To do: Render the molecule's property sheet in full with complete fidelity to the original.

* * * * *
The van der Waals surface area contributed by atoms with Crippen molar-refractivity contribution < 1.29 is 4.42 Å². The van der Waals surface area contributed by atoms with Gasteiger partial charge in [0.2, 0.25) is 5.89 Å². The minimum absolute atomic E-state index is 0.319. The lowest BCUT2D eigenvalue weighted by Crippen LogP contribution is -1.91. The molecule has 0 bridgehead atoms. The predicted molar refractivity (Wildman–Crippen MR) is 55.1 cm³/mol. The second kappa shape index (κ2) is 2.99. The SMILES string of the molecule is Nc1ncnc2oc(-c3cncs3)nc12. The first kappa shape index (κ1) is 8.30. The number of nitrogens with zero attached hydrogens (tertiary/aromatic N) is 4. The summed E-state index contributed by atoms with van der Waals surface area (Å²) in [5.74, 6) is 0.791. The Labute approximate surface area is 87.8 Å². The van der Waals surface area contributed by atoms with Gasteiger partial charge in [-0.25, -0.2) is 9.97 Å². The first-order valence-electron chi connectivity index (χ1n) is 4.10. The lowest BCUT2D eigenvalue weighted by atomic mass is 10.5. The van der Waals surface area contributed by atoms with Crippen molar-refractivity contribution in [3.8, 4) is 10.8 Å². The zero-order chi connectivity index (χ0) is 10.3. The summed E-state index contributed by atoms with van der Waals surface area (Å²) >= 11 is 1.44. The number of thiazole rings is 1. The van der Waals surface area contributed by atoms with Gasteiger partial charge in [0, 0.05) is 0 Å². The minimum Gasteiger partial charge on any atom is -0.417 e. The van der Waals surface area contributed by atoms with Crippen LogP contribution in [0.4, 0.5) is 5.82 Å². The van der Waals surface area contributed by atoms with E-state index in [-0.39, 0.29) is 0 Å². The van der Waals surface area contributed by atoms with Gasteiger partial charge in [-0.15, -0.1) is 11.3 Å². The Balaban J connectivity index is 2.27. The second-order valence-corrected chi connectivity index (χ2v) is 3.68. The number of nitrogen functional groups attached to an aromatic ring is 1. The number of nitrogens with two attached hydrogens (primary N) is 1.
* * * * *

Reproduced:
The van der Waals surface area contributed by atoms with Crippen molar-refractivity contribution < 1.29 is 4.42 Å². The van der Waals surface area contributed by atoms with Gasteiger partial charge in [0.2, 0.25) is 5.89 Å². The minimum absolute atomic E-state index is 0.319. The lowest BCUT2D eigenvalue weighted by Crippen LogP contribution is -1.91. The molecule has 0 bridgehead atoms. The predicted molar refractivity (Wildman–Crippen MR) is 55.1 cm³/mol. The second kappa shape index (κ2) is 2.99. The SMILES string of the molecule is Nc1ncnc2oc(-c3cncs3)nc12. The first kappa shape index (κ1) is 8.30. The number of nitrogens with zero attached hydrogens (tertiary/aromatic N) is 4. The summed E-state index contributed by atoms with van der Waals surface area (Å²) in [5.74, 6) is 0.791. The Labute approximate surface area is 87.8 Å². The van der Waals surface area contributed by atoms with Gasteiger partial charge in [-0.25, -0.2) is 9.97 Å². The first-order valence-electron chi connectivity index (χ1n) is 4.10. The lowest BCUT2D eigenvalue weighted by atomic mass is 10.5. The van der Waals surface area contributed by atoms with Crippen molar-refractivity contribution in [3.8, 4) is 10.8 Å². The zero-order chi connectivity index (χ0) is 10.3. The summed E-state index contributed by atoms with van der Waals surface area (Å²) >= 11 is 1.44. The number of thiazole rings is 1. The van der Waals surface area contributed by atoms with Gasteiger partial charge in [0, 0.05) is 0 Å². The minimum Gasteiger partial charge on any atom is -0.417 e. The van der Waals surface area contributed by atoms with Crippen LogP contribution in [0.4, 0.5) is 5.82 Å². The van der Waals surface area contributed by atoms with E-state index in [-0.39, 0.29) is 0 Å². The van der Waals surface area contributed by atoms with Gasteiger partial charge in [-0.15, -0.1) is 11.3 Å². The Balaban J connectivity index is 2.27. The second-order valence-corrected chi connectivity index (χ2v) is 3.68. The number of nitrogen functional groups attached to an aromatic ring is 1. The number of nitrogens with two attached hydrogens (primary N) is 1.